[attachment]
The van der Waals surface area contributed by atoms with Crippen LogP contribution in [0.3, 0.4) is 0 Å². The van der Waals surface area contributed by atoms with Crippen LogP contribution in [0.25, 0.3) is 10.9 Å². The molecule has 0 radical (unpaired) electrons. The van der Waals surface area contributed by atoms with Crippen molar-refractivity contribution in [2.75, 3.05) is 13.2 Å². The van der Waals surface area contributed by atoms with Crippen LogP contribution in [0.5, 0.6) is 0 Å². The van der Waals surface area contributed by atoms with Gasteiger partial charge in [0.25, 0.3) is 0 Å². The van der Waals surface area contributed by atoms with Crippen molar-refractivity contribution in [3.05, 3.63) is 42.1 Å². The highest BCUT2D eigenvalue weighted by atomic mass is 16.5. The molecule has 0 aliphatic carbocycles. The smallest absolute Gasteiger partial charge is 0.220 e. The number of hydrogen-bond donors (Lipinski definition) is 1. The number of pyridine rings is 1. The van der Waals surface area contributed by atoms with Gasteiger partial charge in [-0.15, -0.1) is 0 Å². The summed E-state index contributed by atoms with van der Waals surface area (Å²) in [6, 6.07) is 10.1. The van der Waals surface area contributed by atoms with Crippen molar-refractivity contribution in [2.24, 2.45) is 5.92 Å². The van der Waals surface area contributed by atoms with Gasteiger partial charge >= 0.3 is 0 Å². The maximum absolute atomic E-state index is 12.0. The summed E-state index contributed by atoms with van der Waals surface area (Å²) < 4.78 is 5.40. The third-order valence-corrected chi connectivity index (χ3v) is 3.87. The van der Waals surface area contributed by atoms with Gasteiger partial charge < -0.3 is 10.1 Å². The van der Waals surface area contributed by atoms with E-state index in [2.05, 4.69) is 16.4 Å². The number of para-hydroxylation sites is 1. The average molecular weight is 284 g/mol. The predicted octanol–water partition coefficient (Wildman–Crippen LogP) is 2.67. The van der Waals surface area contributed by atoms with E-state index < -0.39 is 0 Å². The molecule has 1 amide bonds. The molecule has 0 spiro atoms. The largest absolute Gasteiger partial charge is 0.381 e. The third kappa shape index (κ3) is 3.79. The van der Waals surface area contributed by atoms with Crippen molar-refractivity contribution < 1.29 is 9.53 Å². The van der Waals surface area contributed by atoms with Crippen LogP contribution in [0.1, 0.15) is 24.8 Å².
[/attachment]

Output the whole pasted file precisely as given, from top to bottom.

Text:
The van der Waals surface area contributed by atoms with Crippen LogP contribution in [0.3, 0.4) is 0 Å². The van der Waals surface area contributed by atoms with Crippen LogP contribution in [0.25, 0.3) is 10.9 Å². The molecule has 0 radical (unpaired) electrons. The van der Waals surface area contributed by atoms with Crippen molar-refractivity contribution in [2.75, 3.05) is 13.2 Å². The van der Waals surface area contributed by atoms with Crippen LogP contribution in [0.5, 0.6) is 0 Å². The van der Waals surface area contributed by atoms with Gasteiger partial charge in [0.25, 0.3) is 0 Å². The van der Waals surface area contributed by atoms with Crippen molar-refractivity contribution in [3.05, 3.63) is 42.1 Å². The highest BCUT2D eigenvalue weighted by atomic mass is 16.5. The molecule has 0 aliphatic carbocycles. The smallest absolute Gasteiger partial charge is 0.220 e. The number of hydrogen-bond donors (Lipinski definition) is 1. The number of pyridine rings is 1. The van der Waals surface area contributed by atoms with Gasteiger partial charge in [-0.15, -0.1) is 0 Å². The summed E-state index contributed by atoms with van der Waals surface area (Å²) in [6, 6.07) is 10.1. The van der Waals surface area contributed by atoms with Crippen molar-refractivity contribution in [2.24, 2.45) is 5.92 Å². The van der Waals surface area contributed by atoms with Gasteiger partial charge >= 0.3 is 0 Å². The maximum absolute atomic E-state index is 12.0. The summed E-state index contributed by atoms with van der Waals surface area (Å²) < 4.78 is 5.40. The third-order valence-corrected chi connectivity index (χ3v) is 3.87. The van der Waals surface area contributed by atoms with Gasteiger partial charge < -0.3 is 10.1 Å². The van der Waals surface area contributed by atoms with E-state index in [2.05, 4.69) is 16.4 Å². The number of para-hydroxylation sites is 1. The average molecular weight is 284 g/mol. The predicted octanol–water partition coefficient (Wildman–Crippen LogP) is 2.67. The van der Waals surface area contributed by atoms with E-state index < -0.39 is 0 Å². The molecule has 1 amide bonds. The molecule has 0 spiro atoms. The largest absolute Gasteiger partial charge is 0.381 e. The third kappa shape index (κ3) is 3.79. The van der Waals surface area contributed by atoms with Crippen molar-refractivity contribution < 1.29 is 9.53 Å². The van der Waals surface area contributed by atoms with Crippen LogP contribution in [0.1, 0.15) is 24.8 Å².